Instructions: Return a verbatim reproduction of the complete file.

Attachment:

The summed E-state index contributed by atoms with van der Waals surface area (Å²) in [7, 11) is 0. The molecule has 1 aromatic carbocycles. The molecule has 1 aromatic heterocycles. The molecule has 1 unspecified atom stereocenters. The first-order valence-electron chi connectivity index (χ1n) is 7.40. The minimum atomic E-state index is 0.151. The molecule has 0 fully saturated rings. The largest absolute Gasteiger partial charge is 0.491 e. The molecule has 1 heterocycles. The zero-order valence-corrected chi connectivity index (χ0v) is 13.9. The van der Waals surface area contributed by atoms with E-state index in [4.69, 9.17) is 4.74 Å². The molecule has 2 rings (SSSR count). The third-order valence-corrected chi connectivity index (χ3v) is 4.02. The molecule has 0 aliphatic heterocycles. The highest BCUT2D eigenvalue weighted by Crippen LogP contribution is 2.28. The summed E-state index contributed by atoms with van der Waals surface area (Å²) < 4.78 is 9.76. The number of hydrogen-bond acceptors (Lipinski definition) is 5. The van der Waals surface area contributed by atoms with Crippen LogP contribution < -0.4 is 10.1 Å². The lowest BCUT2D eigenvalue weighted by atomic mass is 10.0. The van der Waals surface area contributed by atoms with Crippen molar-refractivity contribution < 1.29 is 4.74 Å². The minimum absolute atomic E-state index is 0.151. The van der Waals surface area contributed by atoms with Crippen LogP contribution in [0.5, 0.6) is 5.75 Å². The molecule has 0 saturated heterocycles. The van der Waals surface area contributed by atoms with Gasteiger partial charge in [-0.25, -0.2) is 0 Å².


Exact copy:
The summed E-state index contributed by atoms with van der Waals surface area (Å²) in [7, 11) is 0. The molecule has 1 aromatic carbocycles. The molecule has 1 aromatic heterocycles. The molecule has 1 unspecified atom stereocenters. The first-order valence-electron chi connectivity index (χ1n) is 7.40. The minimum atomic E-state index is 0.151. The molecule has 0 fully saturated rings. The largest absolute Gasteiger partial charge is 0.491 e. The molecule has 1 heterocycles. The zero-order valence-corrected chi connectivity index (χ0v) is 13.9. The van der Waals surface area contributed by atoms with E-state index in [4.69, 9.17) is 4.74 Å². The molecule has 2 rings (SSSR count). The third-order valence-corrected chi connectivity index (χ3v) is 4.02. The molecule has 0 aliphatic heterocycles. The highest BCUT2D eigenvalue weighted by Crippen LogP contribution is 2.28. The summed E-state index contributed by atoms with van der Waals surface area (Å²) < 4.78 is 9.76. The number of hydrogen-bond acceptors (Lipinski definition) is 5. The van der Waals surface area contributed by atoms with Crippen LogP contribution < -0.4 is 10.1 Å². The lowest BCUT2D eigenvalue weighted by atomic mass is 10.0. The van der Waals surface area contributed by atoms with Crippen molar-refractivity contribution < 1.29 is 4.74 Å². The minimum absolute atomic E-state index is 0.151. The van der Waals surface area contributed by atoms with Crippen LogP contribution in [0.5, 0.6) is 5.75 Å². The molecule has 0 saturated heterocycles. The van der Waals surface area contributed by atoms with Gasteiger partial charge in [-0.25, -0.2) is 0 Å².